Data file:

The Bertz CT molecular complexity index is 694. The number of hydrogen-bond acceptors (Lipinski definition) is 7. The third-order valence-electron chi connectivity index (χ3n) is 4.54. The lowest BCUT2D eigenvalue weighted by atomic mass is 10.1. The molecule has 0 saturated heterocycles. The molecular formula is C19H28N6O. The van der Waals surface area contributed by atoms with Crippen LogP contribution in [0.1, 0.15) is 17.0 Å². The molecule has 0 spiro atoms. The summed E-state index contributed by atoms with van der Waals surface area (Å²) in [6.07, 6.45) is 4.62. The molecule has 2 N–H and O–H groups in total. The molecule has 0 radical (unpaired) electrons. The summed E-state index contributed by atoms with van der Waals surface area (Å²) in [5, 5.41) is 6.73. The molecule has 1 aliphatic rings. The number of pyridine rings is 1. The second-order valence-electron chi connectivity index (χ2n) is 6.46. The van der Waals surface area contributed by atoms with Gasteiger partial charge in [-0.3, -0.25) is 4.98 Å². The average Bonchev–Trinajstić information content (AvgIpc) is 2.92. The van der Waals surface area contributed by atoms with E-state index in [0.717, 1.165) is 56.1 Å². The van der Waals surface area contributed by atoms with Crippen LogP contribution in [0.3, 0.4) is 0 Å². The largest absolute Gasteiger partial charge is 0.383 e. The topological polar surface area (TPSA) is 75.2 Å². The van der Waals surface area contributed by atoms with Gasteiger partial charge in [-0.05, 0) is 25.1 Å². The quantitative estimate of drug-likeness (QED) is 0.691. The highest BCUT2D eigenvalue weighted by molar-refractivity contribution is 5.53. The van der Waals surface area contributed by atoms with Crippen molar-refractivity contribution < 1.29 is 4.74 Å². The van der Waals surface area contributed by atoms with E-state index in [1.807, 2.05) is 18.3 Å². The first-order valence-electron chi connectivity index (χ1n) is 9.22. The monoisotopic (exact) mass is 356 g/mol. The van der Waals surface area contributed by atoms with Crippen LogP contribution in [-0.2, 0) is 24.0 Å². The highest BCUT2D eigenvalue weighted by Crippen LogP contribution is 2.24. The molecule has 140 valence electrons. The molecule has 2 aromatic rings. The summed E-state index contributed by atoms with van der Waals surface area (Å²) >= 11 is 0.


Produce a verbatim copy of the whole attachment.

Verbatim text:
The Bertz CT molecular complexity index is 694. The number of hydrogen-bond acceptors (Lipinski definition) is 7. The third-order valence-electron chi connectivity index (χ3n) is 4.54. The lowest BCUT2D eigenvalue weighted by atomic mass is 10.1. The molecule has 0 saturated heterocycles. The molecular formula is C19H28N6O. The van der Waals surface area contributed by atoms with Crippen LogP contribution in [0.1, 0.15) is 17.0 Å². The molecule has 0 spiro atoms. The summed E-state index contributed by atoms with van der Waals surface area (Å²) in [6.07, 6.45) is 4.62. The molecule has 2 N–H and O–H groups in total. The molecule has 0 radical (unpaired) electrons. The summed E-state index contributed by atoms with van der Waals surface area (Å²) in [5, 5.41) is 6.73. The molecule has 1 aliphatic rings. The number of pyridine rings is 1. The second-order valence-electron chi connectivity index (χ2n) is 6.46. The van der Waals surface area contributed by atoms with Gasteiger partial charge in [-0.3, -0.25) is 4.98 Å². The average Bonchev–Trinajstić information content (AvgIpc) is 2.92. The van der Waals surface area contributed by atoms with E-state index in [0.717, 1.165) is 56.1 Å². The van der Waals surface area contributed by atoms with Crippen LogP contribution in [0.3, 0.4) is 0 Å². The largest absolute Gasteiger partial charge is 0.383 e. The topological polar surface area (TPSA) is 75.2 Å². The van der Waals surface area contributed by atoms with Gasteiger partial charge in [-0.05, 0) is 25.1 Å². The quantitative estimate of drug-likeness (QED) is 0.691. The highest BCUT2D eigenvalue weighted by molar-refractivity contribution is 5.53. The van der Waals surface area contributed by atoms with Crippen molar-refractivity contribution < 1.29 is 4.74 Å². The van der Waals surface area contributed by atoms with E-state index in [1.807, 2.05) is 18.3 Å². The first-order valence-electron chi connectivity index (χ1n) is 9.22. The monoisotopic (exact) mass is 356 g/mol. The van der Waals surface area contributed by atoms with Crippen LogP contribution in [-0.2, 0) is 24.0 Å². The highest BCUT2D eigenvalue weighted by Crippen LogP contribution is 2.24. The molecule has 140 valence electrons. The molecule has 2 aromatic rings. The summed E-state index contributed by atoms with van der Waals surface area (Å²) >= 11 is 0.